The whole thing might have been dismissed as just another publicity stunt from Mr. Avenatti, who has a penchant for making provocative statements about Mr. Trump and who has even mused about running for president in 2020.
But now that Mr. Cohen has pleaded guilty, he may no longer be able — or choose — to avail himself of the Fifth Amendment’s safeguards. Because of that development, Mr. Avenatti vowed last week to ask the judge to lift the stay and to let him question Mr. Trump about Ms. Clifford by taking his deposition.
“The developments of today will permit us to have the stay lifted in the civil case & should also permit us to proceed with an expedited deposition of Trump under oath about what he knew, when he knew it, and what he did about it,” Mr. Avenatti wrote on Twitter on the day that Mr. Cohen pleaded guilty. “We will disclose it all to the public.”
The legal maneuver arguably remains something of a longshot for Mr. Avenatti.
Still, if he is eventually permitted to depose Mr. Trump, he could direct his inquiries toward several unanswered questions that have lingered at the heart of the hush-money arrangement:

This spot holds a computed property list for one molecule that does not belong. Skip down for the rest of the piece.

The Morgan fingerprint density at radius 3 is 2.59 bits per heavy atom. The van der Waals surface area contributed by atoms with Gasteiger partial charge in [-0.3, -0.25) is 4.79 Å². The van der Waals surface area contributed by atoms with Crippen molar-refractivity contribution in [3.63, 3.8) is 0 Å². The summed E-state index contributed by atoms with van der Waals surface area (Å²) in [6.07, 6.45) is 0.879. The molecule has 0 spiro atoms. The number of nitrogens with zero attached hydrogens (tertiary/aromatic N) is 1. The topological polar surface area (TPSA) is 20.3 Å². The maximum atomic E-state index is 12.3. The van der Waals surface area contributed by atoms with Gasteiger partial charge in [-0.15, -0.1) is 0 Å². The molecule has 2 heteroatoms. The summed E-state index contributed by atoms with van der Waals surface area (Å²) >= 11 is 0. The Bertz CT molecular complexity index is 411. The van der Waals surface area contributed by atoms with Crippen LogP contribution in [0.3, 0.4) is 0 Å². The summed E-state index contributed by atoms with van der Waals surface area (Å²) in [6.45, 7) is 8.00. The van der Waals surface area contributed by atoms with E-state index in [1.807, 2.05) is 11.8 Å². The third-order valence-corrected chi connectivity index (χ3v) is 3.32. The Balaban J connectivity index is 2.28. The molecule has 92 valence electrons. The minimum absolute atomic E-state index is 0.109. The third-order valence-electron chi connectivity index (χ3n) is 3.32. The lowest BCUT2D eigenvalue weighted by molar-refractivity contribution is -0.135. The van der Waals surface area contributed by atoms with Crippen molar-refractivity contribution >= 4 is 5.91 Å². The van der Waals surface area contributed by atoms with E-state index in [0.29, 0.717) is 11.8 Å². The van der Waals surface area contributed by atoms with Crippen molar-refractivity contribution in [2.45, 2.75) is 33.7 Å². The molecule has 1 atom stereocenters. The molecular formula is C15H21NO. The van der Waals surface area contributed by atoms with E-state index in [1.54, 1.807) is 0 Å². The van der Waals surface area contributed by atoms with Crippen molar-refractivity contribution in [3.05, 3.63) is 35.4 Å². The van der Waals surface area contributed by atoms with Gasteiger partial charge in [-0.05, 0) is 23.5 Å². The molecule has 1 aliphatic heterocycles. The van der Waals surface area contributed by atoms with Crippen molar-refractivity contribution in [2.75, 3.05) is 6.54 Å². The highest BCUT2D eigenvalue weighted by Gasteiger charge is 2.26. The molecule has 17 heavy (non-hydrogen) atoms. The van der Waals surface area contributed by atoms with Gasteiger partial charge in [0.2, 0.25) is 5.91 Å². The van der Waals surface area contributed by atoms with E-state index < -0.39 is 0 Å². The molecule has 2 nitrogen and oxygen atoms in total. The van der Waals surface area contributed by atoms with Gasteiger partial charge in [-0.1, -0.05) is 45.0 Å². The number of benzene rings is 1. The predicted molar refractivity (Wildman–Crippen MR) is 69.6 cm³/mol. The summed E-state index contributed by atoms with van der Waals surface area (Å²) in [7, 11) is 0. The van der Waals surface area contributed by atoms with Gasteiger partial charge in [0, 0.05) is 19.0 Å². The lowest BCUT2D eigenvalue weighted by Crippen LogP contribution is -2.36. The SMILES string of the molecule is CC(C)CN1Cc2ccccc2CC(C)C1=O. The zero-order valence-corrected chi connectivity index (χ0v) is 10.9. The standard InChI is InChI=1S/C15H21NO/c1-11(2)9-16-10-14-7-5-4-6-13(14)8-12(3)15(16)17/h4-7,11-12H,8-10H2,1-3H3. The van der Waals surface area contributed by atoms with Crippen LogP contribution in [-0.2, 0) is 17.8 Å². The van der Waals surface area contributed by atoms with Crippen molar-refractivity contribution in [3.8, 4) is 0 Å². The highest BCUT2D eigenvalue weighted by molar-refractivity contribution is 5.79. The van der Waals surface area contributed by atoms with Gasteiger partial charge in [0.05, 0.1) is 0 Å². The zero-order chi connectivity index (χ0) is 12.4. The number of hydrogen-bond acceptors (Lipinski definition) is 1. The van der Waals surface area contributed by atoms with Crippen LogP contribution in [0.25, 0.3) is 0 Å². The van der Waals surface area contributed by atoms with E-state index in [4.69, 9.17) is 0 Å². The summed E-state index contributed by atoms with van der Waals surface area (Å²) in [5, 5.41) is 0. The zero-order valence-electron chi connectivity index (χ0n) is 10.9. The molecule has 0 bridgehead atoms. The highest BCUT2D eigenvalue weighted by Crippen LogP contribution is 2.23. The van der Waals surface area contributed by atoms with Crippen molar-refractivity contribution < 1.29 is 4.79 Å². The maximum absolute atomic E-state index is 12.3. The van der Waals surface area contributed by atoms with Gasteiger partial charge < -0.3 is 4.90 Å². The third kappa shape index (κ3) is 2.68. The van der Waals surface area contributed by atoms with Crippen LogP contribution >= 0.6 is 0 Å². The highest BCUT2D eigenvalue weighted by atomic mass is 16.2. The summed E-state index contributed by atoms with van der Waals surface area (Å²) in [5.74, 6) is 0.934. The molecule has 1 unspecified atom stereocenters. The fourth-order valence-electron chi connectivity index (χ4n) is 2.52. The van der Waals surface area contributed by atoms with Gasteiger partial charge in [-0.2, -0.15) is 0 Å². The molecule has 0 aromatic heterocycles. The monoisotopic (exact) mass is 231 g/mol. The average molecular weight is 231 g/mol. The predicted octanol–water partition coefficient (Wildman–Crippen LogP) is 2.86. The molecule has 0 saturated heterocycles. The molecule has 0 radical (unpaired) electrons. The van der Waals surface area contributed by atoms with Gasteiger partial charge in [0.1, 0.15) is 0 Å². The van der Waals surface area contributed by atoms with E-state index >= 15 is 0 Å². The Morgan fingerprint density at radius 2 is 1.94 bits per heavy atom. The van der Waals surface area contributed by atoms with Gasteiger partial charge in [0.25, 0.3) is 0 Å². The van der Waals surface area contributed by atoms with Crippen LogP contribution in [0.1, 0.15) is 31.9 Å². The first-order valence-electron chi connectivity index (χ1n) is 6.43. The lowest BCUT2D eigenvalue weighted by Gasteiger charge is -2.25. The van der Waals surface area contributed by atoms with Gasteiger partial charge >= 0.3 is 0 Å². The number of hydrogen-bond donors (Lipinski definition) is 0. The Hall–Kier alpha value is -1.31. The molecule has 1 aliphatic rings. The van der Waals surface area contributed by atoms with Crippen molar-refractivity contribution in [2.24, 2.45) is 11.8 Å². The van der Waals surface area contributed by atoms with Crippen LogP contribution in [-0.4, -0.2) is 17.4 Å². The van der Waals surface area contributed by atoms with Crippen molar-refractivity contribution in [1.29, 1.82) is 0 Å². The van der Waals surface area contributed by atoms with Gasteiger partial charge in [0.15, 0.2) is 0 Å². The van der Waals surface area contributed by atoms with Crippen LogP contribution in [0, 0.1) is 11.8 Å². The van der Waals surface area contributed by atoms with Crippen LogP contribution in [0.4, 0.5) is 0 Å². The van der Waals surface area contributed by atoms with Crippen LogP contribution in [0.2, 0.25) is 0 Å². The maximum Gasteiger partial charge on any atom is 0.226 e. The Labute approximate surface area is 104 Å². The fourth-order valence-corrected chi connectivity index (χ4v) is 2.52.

Was Mr. Cohen indeed reimbursed, as prosecutors claim, by the Trump Organization? Which executives there were involved in the transaction? Was the payment made, as Mr. Cohen noted in his guilty plea, to influence the election?
The non-disclosure agreement silencing Ms. Clifford was dated Oct. 28, 2016, and was meant to be signed by four people: her first lawyer, Keith Davidson; Mr. Cohen; Ms. Clifford herself (who was identified as “Peggy Peterson”); and Mr. Trump (who was identified as “David Dennison”).
While it may be curious that Mr. Trump never signed the deal, the omission squares with his latest explanation for his role in the imbroglio.
After denying for months that he slept with — or paid — Ms. Clifford, the president said last week that even though he was the source of the money, Mr. Cohen struck the deal without his knowledge and that he learned about it only after it was inked.